Sanctions have been extended to heads of government, members of the ruling United Socialist Party of Venezuela (Partido Socialista Unido de Venezuela – PSUV), supreme court judges, leaders of the army and several governors; all of which are accused of corruption. These individual sanctions block the assets and movement of persons that are critical to the functioning of the Bolivarian government. They create diplomatic difficulties and restrict Venezuela’s capacity to seek solidarity and forge commercial agreements that would help restructure its debt and import much-needed food and medicine.
The accusations against the officials of Venezuela’s government are harmful, mostly because they carry the implicit threat of war. They are completely baseless. With 8,500 special agents and intelligence analysts assigned to more than 200 cities throughout the U.S. and more than 60 offices in more than 50 countries around the globe, neither ICE, the Department of Homeland Security, the Drug Enforcement Administration (DEA), the FBI, Europol, INTERPOL, and other local, state, federal, and foreign law enforcement agencies have produced a single shred of evidence to support any accusations of corruption.
The allegations against the Venezuelan government are incredible, especially considering the US Drug Enforcement Administration (DEA) itself admits that 92% of cocaine comes into the U.S from Columbia. The majority is transported via Pacific routes or through Mexico – not Venezuela.
It’s important to recognise that the U.S only started using indictments after their strategy to offer inducements for government officials to flip over to the opposition failed. This was once a preferred strategy. The U.S think-tank, the Washington Office on Latin America stated in June 2019:
“At WOLA we have been consistently concerned about the potential for targeted sanctions to raise the ‘exit costs’ of Venezuelan political elites. As David Smilde put it in his 2017 testimony to the Senate Foreign Relations Committee, we’ve argued that there is a risk that once an individual is sanctioned their incentives to support a transition could be reduced—instead giving them incentives to go down with the ship.”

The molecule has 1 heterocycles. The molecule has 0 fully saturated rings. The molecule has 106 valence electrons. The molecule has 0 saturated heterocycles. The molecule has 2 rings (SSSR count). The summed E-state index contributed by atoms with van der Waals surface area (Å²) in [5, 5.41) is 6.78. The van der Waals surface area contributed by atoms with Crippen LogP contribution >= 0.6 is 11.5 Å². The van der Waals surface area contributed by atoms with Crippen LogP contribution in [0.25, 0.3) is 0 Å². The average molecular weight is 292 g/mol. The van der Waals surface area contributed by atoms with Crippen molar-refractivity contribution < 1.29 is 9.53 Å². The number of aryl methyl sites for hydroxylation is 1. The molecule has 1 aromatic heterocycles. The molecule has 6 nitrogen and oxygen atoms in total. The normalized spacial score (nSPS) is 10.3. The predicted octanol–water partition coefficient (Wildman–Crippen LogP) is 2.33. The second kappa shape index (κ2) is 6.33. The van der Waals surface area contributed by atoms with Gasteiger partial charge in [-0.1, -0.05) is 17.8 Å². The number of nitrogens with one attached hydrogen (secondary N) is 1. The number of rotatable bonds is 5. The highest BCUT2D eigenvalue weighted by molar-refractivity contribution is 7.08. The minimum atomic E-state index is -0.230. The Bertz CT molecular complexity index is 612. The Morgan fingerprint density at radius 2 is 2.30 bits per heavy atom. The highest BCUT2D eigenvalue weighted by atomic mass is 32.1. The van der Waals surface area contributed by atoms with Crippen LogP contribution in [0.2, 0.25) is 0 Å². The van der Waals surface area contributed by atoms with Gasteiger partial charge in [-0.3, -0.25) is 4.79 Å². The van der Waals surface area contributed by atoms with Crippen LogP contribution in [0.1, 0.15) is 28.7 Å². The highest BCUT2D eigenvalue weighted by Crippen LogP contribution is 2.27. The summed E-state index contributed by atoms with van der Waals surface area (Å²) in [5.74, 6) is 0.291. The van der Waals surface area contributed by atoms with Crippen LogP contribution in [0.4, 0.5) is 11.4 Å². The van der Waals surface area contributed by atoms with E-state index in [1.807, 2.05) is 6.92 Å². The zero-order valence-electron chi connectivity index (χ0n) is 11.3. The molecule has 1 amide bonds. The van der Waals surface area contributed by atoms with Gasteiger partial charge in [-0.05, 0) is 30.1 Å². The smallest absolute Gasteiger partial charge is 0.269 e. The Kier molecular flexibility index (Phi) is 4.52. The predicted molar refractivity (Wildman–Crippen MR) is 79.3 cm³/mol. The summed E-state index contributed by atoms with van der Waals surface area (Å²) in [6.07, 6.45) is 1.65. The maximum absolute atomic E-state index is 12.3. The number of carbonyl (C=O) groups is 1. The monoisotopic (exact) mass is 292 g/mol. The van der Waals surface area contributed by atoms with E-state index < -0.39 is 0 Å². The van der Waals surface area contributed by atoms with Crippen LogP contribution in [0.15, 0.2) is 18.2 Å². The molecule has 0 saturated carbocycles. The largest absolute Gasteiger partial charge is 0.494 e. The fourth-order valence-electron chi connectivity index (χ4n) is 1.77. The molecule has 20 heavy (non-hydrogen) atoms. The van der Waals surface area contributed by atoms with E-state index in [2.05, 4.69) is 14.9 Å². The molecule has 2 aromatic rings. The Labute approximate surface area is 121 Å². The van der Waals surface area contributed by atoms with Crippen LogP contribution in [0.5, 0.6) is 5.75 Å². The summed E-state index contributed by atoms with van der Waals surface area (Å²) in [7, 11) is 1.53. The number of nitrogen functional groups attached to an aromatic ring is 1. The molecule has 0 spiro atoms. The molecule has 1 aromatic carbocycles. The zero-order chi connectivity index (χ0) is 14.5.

The article argues the intention of the U.S state department was more or less for high ranking officials to defect and provide information that could lead to their comrades’ capture. The individual sanctions were tied to monetary rewards for those who gave themselves up. But as the article admits, almost comically, “there are reasons for figures in Chavismo to be skeptical of off ramps”. Most likely because of that “off-ramp” would be solitary isolation at the U.S military prison at Guantanamo Bay.
Targeting Venezuela’s Gold and Oil
Venezuela has suffered from severe economic contraction and hyperinflation. Its economic success has always been dependent on global oil prices. Oil accounts for 98% of export revenues. The drop in the price of oil has severely impacted on Venezuela. These problems have been exacerbated by sanctions.
Sections of the right-wing in Venezuela and abroad often state that the sanctions are only on individuals, so are symbolic. This often gets repeated by the liberal left and even socialists in Western countries such as Australia, who claim Venezuela’s economic problems are primarily caused by the policies of its Bolivarian government.
However, according to an April 2019 report by the Center for Economic and Policy Research by Mark Weisbrot and Jeffrey Sachs, Economic Sanctions as Collective Punishment: The Case of Venezuela, 40 000 people have died as a result of sanctions since August 2017.
The report stated: